In this series on the state of B.C. Pinot Noir, I want to start with a confession: I wasn’t always a fan of B.C. Wine. After graduating from UBC, I returned to Alberta for work and, as a young articling student, I quickly adopted the conventional wisdom that B.C. wine was too expensive. It wasn’t entirely a wrong view: this was still in the early wild west days of Alberta’s privatization when the deals on imported wines were insane and duties and production costs made BC wine relatively pricey. More truth: a lot of the wine was just ok.

But after move back to BC in the 2000s, I began to do some more open-minded exploring. It was admittedly a gradual process, but there were a few key events that I recall as vividly helping me adjust my views. Key among them was a vertical tasting of Blue Mountain Pinot Noir held at Diva at the Met circa 2008 or so. I had been familiar with Blue Mountain, but mostly for the well-regarded and well-priced sparkling wines, which to this day continue to lead the region in both excellence and value. But here was the assembled Mavety Family€”iconoclastic father Ian, winemaking son Matt, marketing daughter Christie (the latter two are pictured below)€”making a case for the ageability of their Pinot Noirs, some of which, were a then-unheard-of 15 years old. And they were a flipping triumph: vibrant, alive, complex. These were wines that sold for well under $30 at the time (maybe even under $20) but they were acting like they were from some choice cool climate vineyards in Sonoma. I was an instant acolyte.

A million things have changed since then. The price of B.C. wines has broadly come down, quality has shot way up and Pinot Noir now has some serious competition from Syrah (or Cab Franc, or Merlot) as arguably the red grape with the most potential given our terrior. But what hasn’t changed is that the Pinot Noirs coming out of Blue Mountain are, in terms of quality and value, so impressive that I’d be more than comfortable to put them up against Sonoma, Oregon or Argentina on a per dollar basis in a blind tasting. It’s even more of an accomplishment to stay at the front of the pack given that all the other wineries€”96 percent of whom weren’t around when Blue Mountain made its first vintage€”have brought a hugely impressive Pinot game in the last few years.

These four Pinots represent Blue Mountain throwing down the gauntlet again to say “We’re not going anywhere.” They also represent the winery finally valuing their product more appropriately (although they’re still solidly in the deal category). One of the problems of Blue Mountain (for fellow wineries, if not consumers) is that for years their wines have been underpriced. I’ve never asked, but I’ve always assumed that this stems from Ian Mavety making such a serious investment when great vineyard land in the Okanagan was a fraction what it is now, so for years they could charge under $30 for a Pinot that a competitor who bought their land at near current rates would have to charge at least 25% more for. But make not mistake these single vineyard expressions at $55CDN, when the equivalent bottle from Williams Selyem in Sonoma€”to cite a winery who blazed a trail in North America for Single Vineyard Pinot€”is sold out at $85USD represent an amazing deal.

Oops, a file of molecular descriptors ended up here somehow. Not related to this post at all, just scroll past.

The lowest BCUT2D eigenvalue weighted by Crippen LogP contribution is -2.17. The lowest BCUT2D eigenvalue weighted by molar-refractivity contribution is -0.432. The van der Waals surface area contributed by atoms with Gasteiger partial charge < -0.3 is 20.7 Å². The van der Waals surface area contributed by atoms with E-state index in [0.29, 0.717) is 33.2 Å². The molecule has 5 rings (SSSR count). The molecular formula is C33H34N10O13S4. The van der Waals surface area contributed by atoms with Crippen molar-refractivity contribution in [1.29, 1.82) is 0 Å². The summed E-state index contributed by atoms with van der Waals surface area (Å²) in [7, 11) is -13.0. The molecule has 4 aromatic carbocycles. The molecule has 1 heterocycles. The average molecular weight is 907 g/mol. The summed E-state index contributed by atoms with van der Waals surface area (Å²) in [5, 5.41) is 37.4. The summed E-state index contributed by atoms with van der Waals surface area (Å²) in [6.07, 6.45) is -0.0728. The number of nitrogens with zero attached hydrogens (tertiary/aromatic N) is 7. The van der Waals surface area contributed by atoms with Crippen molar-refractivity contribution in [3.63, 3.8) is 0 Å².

I bring up Williams Selyem because I think the pioneering Sonoma winery has blazed a trail not just in terms of quality, but really diving down on the importance of terrior on Pinot. Almost every bottle contains a vineyard designation€”some from the rich Russian River Valley, some form the cool Sonoma Coast, some even from the very warm Central Coast with the idea being that, with all other production variable being the same, you can get a sense of a the impact of place with these wines. That’s the lead Blue Mountain is following with these wines, but if anything they’re doubling down on the idea in that these vineyard specific wines are not 100 miles apart but all different plots on the Blue Mountain estate. It’s the subtle variations in soil, drainage, exposure that help make up the significant differences in these bottles.

Blue Mountain Block 9 – Wild Terrain 2018 $55

This might be the most accessible of the wines right now: relatively ripe (I say relatively because there’s still considerable restraint here and it checks in at 13%), with a background a savoury sage and wild herbs. This might be the Willamette Valley of the bunch.


Blue Mountain Block 14 – Gravel Force 2018 $55

This seemed to me the bruiser of the bunch, which makes sense given that it sounds like a mid-70s Clint Eastwood movie. Still not overly ripe, but a hefty structure and attack of black cherry that makes this a candidate for some cellar time. This is the Sonoma Coast of the bunch.

Blue Mountain Block 23 – River Flow 2018 $55

This seems the lightest and the fresh of the bunch and that deft allows some more herbal notes to shine through. A little bit brighter on the acidity (although they all have great acidity) so it by default becomes the Burgundian one.

Blue Mountain Reserve Cuveé 2018 $45

Well, given that this is made up of the other 3, but is 10 dollars less, this becomes the deal. It is the most accessible, rounder and pleasing with black cherry and light cola notes. It’s the Russian River Valley of the group.

The short answer is that the real treat here is to buy the set. Seriously. At $210 you’re paying the same amount as a bottle of premier cru Burgundy from Jadot and I venture to say the results will be exponentially more illuminating. Ideally you’d buy a set to drink and a few to cellar because they all appear to be made for the long haul. The wines are only available from the winery here. For Pt.2 of the Pinot Chronicles we’ll look to another producers who’s arrival on the scene a few years ago helped kick off both the quality and the price boom in Okanagan Pinot.